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Wanted: Women leaders in going globally green

By Kristina Johnson and Kathleen Rogers, Special to CNN
Kristina Johnson, left, and Kathleen Rogers
Kristina Johnson, left, and Kathleen Rogers
  • Rogers and Johnson: More women needed in science, tech, engineering and math careers
  • They say women worldwide need to be part of the movement to low-carbon global economy
  • Culture of science classroom, writers say, and lack of child care hobble many careers
  • What's needed is an international focus on getting women educated in sciences, they write

Editor's note: Kristina Johnson is former U.S. undersecretary of energy. Kathleen Rogers is president of Earth Day Network.

(CNN) -- Building a low-carbon economy is the scientific, political and moral challenge of our time, and a tremendous opportunity for women.

But are we marshaling the talent and resources necessary to tackle this problem?

Half of the population is not being encouraged to pursue studies that in addition to providing productive and rewarding careers, work on climate change mitigation to help save the planet for future generations.

As the 55th session of the U.N.'s Commission on the Status of Women begins this week, it's time to launch an international campaign to aggressively encourage and enlist women in the fight to make the world's economy low-carbon.

Women need to be recruited for leadership positions in renewable energy, urban planning, international sustainable development policy; life sciences and engineering in order to retool our traditional, carbon-based economy. Women are taking up leadership positions in government, nonprofit and increasingly in business and science, but not in sufficient numbers to match the enormity of this fossil-fueled-to-green-economy transition.

Women are important as leaders because of their collaborative approach to problem-solving and their position as role models for the next generation.

We need more women in science, technology, engineering and math careers (STEM). According to the National Science Foundation, women hold only 27 percent of the science and engineering jobs in the U.S. In business and industry, women hold only 21 percent of scientific and engineering positions. Similar, if not greater, imbalances are found among scientific professionals in other developed and developing countries.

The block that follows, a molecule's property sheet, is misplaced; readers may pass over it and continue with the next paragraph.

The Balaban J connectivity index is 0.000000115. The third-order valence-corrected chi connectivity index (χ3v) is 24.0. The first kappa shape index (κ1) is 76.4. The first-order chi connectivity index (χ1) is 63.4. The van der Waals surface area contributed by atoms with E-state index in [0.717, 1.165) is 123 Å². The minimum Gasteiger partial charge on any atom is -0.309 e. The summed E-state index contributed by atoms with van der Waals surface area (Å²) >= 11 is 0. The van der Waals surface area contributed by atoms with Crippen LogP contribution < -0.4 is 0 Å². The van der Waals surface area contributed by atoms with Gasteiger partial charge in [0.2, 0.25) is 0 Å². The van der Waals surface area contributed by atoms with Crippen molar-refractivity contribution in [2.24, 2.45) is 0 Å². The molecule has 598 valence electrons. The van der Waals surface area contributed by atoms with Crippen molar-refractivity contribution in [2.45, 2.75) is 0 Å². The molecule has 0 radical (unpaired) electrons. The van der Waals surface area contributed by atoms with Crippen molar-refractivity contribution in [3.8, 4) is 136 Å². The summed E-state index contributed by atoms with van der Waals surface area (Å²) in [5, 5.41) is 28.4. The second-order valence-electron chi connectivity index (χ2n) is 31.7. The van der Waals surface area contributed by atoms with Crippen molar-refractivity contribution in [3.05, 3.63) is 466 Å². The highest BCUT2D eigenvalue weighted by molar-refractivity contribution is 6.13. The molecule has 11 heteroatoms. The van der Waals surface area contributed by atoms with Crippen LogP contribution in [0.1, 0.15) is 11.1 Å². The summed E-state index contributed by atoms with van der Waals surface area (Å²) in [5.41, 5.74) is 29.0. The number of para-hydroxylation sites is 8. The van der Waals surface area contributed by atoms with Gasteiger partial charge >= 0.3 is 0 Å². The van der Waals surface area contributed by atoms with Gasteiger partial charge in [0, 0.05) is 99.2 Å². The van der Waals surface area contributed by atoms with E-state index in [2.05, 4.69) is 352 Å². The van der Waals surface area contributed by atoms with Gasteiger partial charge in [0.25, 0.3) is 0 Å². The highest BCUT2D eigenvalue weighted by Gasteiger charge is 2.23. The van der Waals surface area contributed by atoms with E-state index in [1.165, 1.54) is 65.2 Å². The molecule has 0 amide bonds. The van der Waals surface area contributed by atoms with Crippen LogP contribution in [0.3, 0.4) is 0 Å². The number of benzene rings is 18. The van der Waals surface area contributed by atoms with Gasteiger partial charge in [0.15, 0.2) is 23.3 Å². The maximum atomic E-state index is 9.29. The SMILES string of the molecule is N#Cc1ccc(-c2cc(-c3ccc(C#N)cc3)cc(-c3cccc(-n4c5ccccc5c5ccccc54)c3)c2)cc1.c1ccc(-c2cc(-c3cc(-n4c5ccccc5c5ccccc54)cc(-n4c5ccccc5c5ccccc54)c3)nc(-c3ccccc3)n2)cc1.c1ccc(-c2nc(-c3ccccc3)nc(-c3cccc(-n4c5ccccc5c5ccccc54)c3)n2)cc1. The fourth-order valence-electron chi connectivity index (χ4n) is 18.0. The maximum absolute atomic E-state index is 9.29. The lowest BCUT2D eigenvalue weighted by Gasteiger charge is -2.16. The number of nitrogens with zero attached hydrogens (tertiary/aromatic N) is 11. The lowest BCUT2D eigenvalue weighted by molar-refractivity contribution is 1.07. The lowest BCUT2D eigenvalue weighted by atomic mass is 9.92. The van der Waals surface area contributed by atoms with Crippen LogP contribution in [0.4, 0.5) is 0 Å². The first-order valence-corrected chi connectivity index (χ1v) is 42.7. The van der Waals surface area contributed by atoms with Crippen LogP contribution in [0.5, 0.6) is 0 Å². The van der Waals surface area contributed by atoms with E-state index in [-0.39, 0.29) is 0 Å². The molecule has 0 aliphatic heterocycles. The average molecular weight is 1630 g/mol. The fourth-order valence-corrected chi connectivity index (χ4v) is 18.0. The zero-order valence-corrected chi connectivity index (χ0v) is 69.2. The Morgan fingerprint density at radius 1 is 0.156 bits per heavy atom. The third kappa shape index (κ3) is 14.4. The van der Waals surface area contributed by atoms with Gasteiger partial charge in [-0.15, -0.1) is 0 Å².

At U.S. universities, only 25 percent of degree candidates in computer science are women. In a 2007 study, the NSF discovered that women make up more than half of students pursuing biological sciences and mathematics as undergraduates, but the percentage plummets at the post-graduate and doctoral levels. Only in biological sciences do women continue to hold their own at the doctoral level, representing 45 percent of those candidates.

In engineering, the numbers are even lower. Only 19 percent of the undergraduates studying engineering are women. And in the fields critical for transforming a carbon-based transportation infrastructure such as aerospace, mechanical and electrical engineering, less than 15 percent of these students are women.

Interesting enough, engineering fields that allow women to align their vocations with their avocation to contribute to the social good have large percentages of undergraduates. Such fields include biomedical engineering and environmental engineering, where the percentages are more than one-third women.

Those low numbers are not the result of lack of interest or aptitude among girls and young women for science and math. Many studies have found that, as elementary and middle school students, girls are as enthusiastic as boys about STEM classes.

According to an American Association of University Women (AAUW) study, that enthusiasm continues into high school, where girls are as well-represented as boys in upper-level science courses. However, the AAUW found that fewer young women continue scientific studies in college, and fewer still at the post-graduate level.

Indeed, societal mores -- ranging from the culture in a science classroom to the availability of child care for women putting in long hours at university labs or industry engineering positions -- have been found to be responsible for the shortage of women in science and technology careers.

This is true not only in the U.S., as an MIT study of women faculty advancement documented, but in Sweden, Italy and elsewhere, where studies have found that women scientists must pass more stringent reviews in order to advance to faculty positions. In several Middle Eastern countries, women need a man's permission to even go to university unaccompanied.

The future of the planet will require the active involvement of educated women addressing the energy challenge on a local and global scale. After all, the greenhouse gas emissions don't hover over one country; they impact the climate and planet everywhere.

So what are the policies required to get more women and girls involved? First, we need an international focus and commitment to provide for the safety, welfare and education of women, by men and women. Second, we need more mentors and role models to lead the way. Finally, we must provide support to educate all women.

With his Change the Equation campaign to promote science and math education, President Obama has pledged "to restore science to its rightful place ... and to wield technology's wonders to meet the demands of a new age." We need to ensure that women will stand shoulder-to-shoulder with men. The time for bold action is now.

The opinions expressed in this commentary are solely those of the writers.